March 23, 2023: In January, U.K. inflation suddenly increased as food and energy bills rose, placing further pressure on households.
The consumer cost index (CPI) increased by an annual 10.4%, above the 9.9% consensus forecast from the economists in a Refinitiv poll and up from 10.1% in January. Every month, CPI inflation was 1.1%, exceeding a forecast of 0.6%.
“The significant upward contributions to the monthly change in CPIH and CPI prices came from restaurants and cafes, food, and clothing, which partially offset by downward to contribute from recreational and cultural goods and benefits, and motor fuels,” the U.K. Office for National Statistics noted.
The Consumer Prices Index, which includes owner occupiers’ housing costs (CPIH), increased by 9.2% in the 12 months by 2023, up from 8.8% in January.
In January, the surprise increase marked a break from three consecutive months of slowing cost increases from the 41-year high of 11.1% reached in October.
British households continue contending with high food and energy bills. At the same time, workers across various sectors have launched mass strike action amid disputes more than pay and conditions in the latest months.
On Wednesday, the sterling increased by 0.4% against the dollar.
In talks with the House of Lords Economic Affairs Committee, U.K. On Wednesday, Finance Minister Jeremy Hunt stressed that decreasing inflation from its current “dangerously high” levels stays at the top of the government’s agenda.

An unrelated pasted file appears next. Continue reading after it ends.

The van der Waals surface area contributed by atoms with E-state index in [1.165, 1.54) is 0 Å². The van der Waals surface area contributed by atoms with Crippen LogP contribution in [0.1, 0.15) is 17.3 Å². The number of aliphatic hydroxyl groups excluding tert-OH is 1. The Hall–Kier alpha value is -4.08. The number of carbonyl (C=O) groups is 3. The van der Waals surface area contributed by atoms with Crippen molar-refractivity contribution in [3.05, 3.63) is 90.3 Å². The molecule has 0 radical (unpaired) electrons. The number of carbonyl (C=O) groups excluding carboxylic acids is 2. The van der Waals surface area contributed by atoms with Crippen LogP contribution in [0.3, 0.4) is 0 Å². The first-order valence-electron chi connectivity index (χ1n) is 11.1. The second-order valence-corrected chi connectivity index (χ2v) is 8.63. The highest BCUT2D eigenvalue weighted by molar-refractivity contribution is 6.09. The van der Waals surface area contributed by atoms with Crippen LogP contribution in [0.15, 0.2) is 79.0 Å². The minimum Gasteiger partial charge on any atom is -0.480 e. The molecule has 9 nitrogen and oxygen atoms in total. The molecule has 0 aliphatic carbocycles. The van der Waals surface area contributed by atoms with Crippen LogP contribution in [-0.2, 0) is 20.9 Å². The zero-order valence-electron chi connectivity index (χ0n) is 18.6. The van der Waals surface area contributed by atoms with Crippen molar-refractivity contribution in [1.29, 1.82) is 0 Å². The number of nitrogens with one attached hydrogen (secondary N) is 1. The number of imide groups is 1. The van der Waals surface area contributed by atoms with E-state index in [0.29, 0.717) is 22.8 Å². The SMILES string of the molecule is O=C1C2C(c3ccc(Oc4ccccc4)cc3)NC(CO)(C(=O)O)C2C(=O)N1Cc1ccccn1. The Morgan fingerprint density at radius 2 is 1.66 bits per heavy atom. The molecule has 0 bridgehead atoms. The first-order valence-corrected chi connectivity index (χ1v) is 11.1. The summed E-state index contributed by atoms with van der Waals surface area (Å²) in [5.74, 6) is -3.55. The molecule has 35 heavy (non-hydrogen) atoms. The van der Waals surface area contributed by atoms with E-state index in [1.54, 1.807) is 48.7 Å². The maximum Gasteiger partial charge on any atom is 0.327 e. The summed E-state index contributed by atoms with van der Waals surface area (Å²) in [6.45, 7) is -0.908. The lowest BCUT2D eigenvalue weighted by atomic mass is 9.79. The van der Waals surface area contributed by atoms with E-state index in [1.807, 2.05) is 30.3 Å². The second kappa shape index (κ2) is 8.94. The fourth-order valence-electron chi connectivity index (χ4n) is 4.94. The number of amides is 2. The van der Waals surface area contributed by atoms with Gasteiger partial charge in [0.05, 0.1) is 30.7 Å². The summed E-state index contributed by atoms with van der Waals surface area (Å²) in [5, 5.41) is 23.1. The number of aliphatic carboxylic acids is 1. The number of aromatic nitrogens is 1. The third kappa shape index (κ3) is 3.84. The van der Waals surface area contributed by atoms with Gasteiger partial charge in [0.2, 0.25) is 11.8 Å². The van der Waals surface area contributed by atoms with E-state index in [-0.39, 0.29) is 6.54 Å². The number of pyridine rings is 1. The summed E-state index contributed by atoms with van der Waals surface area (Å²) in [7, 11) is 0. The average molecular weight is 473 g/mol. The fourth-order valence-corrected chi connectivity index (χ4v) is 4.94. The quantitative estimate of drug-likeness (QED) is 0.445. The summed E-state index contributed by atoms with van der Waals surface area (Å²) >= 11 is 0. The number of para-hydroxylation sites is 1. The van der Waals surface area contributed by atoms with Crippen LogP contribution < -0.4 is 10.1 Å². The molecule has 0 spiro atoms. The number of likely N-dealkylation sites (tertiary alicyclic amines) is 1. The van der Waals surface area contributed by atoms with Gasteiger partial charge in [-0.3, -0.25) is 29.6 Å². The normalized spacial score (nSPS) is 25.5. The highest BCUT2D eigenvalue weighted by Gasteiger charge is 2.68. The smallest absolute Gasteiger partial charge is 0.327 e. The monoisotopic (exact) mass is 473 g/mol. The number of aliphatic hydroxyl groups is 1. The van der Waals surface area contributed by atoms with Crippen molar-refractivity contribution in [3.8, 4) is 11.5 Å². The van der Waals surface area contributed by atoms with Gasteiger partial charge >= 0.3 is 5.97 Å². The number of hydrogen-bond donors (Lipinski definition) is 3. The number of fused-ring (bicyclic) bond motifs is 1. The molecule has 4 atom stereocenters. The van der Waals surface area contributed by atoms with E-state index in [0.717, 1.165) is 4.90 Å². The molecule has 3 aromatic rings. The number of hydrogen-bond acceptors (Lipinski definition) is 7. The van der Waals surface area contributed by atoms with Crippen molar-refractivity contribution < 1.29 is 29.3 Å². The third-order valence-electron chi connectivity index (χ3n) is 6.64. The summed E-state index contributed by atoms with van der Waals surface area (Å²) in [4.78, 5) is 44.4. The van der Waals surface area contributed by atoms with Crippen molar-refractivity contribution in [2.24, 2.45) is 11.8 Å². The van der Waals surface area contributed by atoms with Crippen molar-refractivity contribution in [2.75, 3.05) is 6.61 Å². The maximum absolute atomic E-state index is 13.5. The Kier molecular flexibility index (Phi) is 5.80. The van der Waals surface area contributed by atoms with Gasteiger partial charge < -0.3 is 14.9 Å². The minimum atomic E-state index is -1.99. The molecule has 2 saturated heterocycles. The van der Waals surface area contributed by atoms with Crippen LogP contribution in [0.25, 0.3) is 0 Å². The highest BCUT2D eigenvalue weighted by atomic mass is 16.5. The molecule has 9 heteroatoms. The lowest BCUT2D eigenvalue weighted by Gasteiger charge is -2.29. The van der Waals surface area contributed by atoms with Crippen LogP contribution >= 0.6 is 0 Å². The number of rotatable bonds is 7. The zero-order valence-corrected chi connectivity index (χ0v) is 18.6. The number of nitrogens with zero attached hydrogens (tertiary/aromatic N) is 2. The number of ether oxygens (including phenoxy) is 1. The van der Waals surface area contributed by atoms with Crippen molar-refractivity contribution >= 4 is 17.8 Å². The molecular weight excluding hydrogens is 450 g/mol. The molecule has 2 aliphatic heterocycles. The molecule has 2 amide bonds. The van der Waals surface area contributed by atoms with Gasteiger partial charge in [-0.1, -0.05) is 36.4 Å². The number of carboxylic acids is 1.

“It’s the prime minister’s priority to halve inflation,” he stated. “Of course, we will be doing that in a way that maintains stability in financial markets as best as possible. But we should keep in mind that inflation itself is destabilizing, so it is not to reply to say that we’re going to suddenly change our minds and state that it’s acceptable to have a rate of inflation as destabilizing high as over 10%.”
He acknowledged deals that the accelerated pace at which central banks have released interest rates in efforts to release inflation has contributed to recent unrest all over multiple sectors of the financial markets:
“You’re right to say that the speed of interest prices increased is the root cause of the volatility we’ve seen in recent months,” he noted.
The Bank of England, Monetary Policy Committee, adjourning on Thursday to pronounce on interest rates. Last week, the European Central Bank increased its rates by 50 basis points even after storms in the banking sector.